Saturday, January 21, 2006

The Broadcast Flag is Back

Gyah. After being killed by an EFF lawsuit early last year, the broadcast flag is back in the US, meaning it's bound to make it back here.

For those who don't know, a "broadcast flag" is a signal embedded in digital information that would supposedly prevent unauthorized copying. In fact, it would certainly be used by television networks to prevent what we normally think of as legal - for example, taping a show while you're out.

Why would networks want to keep you from taping Lost while you're out getting the groceries? Simple. Services like on-demand cable and the iTunes TV service make it possible for the networks to force you to pay for something you have, up till now, been able to get for free.

To be clear: There is little evidence that the BF will actually restrict piracy over the Internet. Bits are bits, and they're damn hard to control. What it will do is make a well-established practice of home users illegal.

But, it gets worse: The new BF legislation apparently will apply to everything. Via boingboing:
The Senate has introduced the "Digital Content Protection Act of 2006," a bill that will create "Broadcast Flags" for all digital radio and television, leading to FCC oversight of all new digital media technologies from iPods and PSPs to TVs and DVD recorders.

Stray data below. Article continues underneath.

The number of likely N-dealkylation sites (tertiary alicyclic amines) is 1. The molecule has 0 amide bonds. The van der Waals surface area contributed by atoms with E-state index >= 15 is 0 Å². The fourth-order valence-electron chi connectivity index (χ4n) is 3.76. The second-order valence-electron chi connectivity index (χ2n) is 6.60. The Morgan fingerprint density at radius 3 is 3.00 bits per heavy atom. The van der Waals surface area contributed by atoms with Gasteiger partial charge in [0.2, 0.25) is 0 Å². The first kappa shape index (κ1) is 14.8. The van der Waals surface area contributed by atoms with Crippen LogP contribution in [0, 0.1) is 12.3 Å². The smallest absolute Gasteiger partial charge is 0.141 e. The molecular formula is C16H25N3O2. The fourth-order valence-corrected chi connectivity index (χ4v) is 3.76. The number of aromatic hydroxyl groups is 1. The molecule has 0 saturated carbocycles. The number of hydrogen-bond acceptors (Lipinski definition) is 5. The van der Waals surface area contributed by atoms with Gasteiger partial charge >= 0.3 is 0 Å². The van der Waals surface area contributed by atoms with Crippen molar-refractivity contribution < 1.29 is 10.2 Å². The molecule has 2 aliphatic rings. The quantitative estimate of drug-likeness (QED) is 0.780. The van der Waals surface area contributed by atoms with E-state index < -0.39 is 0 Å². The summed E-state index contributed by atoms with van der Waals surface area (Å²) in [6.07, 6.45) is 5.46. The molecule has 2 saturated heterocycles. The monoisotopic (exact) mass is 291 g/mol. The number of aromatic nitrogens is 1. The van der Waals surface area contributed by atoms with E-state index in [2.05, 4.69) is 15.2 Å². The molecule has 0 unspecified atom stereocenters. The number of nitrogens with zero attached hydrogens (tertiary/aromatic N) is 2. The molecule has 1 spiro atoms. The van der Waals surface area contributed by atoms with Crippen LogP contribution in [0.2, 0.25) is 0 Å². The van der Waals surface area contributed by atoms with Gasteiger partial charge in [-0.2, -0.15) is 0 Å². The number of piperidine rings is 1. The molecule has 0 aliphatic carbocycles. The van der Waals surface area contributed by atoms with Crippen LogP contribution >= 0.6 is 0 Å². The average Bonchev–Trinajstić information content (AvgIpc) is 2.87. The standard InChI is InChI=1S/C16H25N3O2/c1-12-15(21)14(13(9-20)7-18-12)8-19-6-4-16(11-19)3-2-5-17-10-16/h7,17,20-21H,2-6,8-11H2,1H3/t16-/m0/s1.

There are only two choices for the Internet in the 21st century. Either we open up, or shut it down. I'm not arguing for a moral right to piracy, but I think piracy is the price we have to pay for a free digital society. We tolerate pornography and hateful material (in Canada, a federal hate crime is a very limited and specific crime) in liberal societies. Surely building the great freeways of the 21st century is worth shaving the profit margins of massive corporations.

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